In the fight in the subway, Graves attacks Newt (when lying on the floor) with spark attacks.

Graves is definitely a more powerful wizard since he's actually

The dark wizard Grindelwald in disguise.

Why didn't he finish Newt when he had the chance?

  • 4
    Putting the entire question behind a spoiler tag is pointless since only one part of the question is actually a spoiler. Also, you don't need to tell people that there are "spoilers ahead" since that's the purpose of a spoiler tag.
    – Valorum
    Nov 24, 2016 at 16:14
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    – user68762
    Nov 24, 2016 at 17:43

4 Answers 4


The script suggests that Graves is taking the opportunity to work out some issues (bold is my emphasis, italic from the text):

Finally, almost bored by Newt's efforts, Graves casts a spell that ripples along the train tracks and down the tunnel, finally blasting into Newt, throwing him high into the air.

Newt lands on his back and Graves immediately sets upon him, casting spells in a whip-like motion with increasing vigor. Graves's immense power is evident, as Newt writhes on the ground, unable to stop him.


Graves continues to whip Newt; a manic, crazed look in his eyes.

Fantastic Beasts and Where to Find Them: The Original Screenplay

Since Newt has been a persistent thorn in his side for some time now, it seems as though Graves is taking the opportunity to get his brutal revenge, a classic Bad Guy mistake.

  • Sequel reveal: Graves is actually Blofeld Apr 3, 2017 at 19:38

To people like Voldemort and Graves, killing is just not about casting a curse and ending it. Usually they give out pain, some soliloquies, some demeaning dialogues about the people they're fighting against and lots of self praise. It's just how they are.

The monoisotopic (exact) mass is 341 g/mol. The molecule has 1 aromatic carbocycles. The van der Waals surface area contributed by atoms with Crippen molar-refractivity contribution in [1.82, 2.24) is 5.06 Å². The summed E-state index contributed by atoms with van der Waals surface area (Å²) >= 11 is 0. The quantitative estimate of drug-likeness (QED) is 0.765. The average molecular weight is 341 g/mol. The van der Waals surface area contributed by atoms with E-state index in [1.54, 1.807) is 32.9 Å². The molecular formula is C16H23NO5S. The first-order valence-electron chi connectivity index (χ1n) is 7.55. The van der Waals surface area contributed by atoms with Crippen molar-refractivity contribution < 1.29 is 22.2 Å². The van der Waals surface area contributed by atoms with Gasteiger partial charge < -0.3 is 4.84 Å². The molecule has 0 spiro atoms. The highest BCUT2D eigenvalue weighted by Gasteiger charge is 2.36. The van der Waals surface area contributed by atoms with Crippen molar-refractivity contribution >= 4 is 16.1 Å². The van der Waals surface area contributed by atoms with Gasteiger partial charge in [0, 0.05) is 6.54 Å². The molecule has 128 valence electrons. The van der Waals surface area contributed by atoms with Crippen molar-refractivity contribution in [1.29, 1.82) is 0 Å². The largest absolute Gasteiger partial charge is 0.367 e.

Using a killing curse makes you a murderer, but torturing and demeaning your opponent and then killing them makes you a Voldemort or Graves (maniacal power hungry villains). Which is what defines their character.

He probably intended to kill Newt once hes done thrashing him about, but never got around to it due to his elaborate revenge sequence and the good interruption.


My impression was that, initially, he was trying to get the wand away from Newt, and got frustrated that Newt was able to cling to it (he was desperately holding onto his wand with both hands), and got somewhat fixated and frustrated by that when he could have easily have just finished him off, had he not gotten fixated on not being thwarted.


He likely didn’t think Newt was any threat.

It’s likely that Grindelwald hadn’t considered Newt any sort of threat to him, and didn’t think Newt ‘worth’ killing off. Grindelwald-as-Graves was easily able to fight off several Aurors all at once.

“Graves strides confidently back along the platform, firing spells at both groups of Aurors facing him. Spells fly back at him from all angles, but Graves parries them all. Several Aurors are sent flying—Graves appears to be winning . . .”
- Fantastic Beasts and Where to Find Them (The Original Screenplay)

He’d seen Newt before then and had read Newt’s file - he likely wouldn’t consider a Magizoologist someone who could defeat him in a fight.

Graves examines the file on his desk.

You were thrown out of Hogwarts for endangering human life—

That was an accident!”

Newt noticed that Grindelwald doesn’t understand things he considers simple, which likely included Newt himself.

How in the name of Merlin did you manage to get . . . ?

The Niffler pokes its head out of NEWT’S jacket, sad to see the pendant go.

Grindelwald doesn’t seem to understand the nature of things he considers simple.
- Fantastic Beasts: The Crimes of Grindelwald (The Original Screenplay)

Newt’s Niffler was able to steal the blood vial from Grindelwald by avoiding notice, and it’s likely Grindelwald similarly considered Newt simple and disregarded him somewhat.

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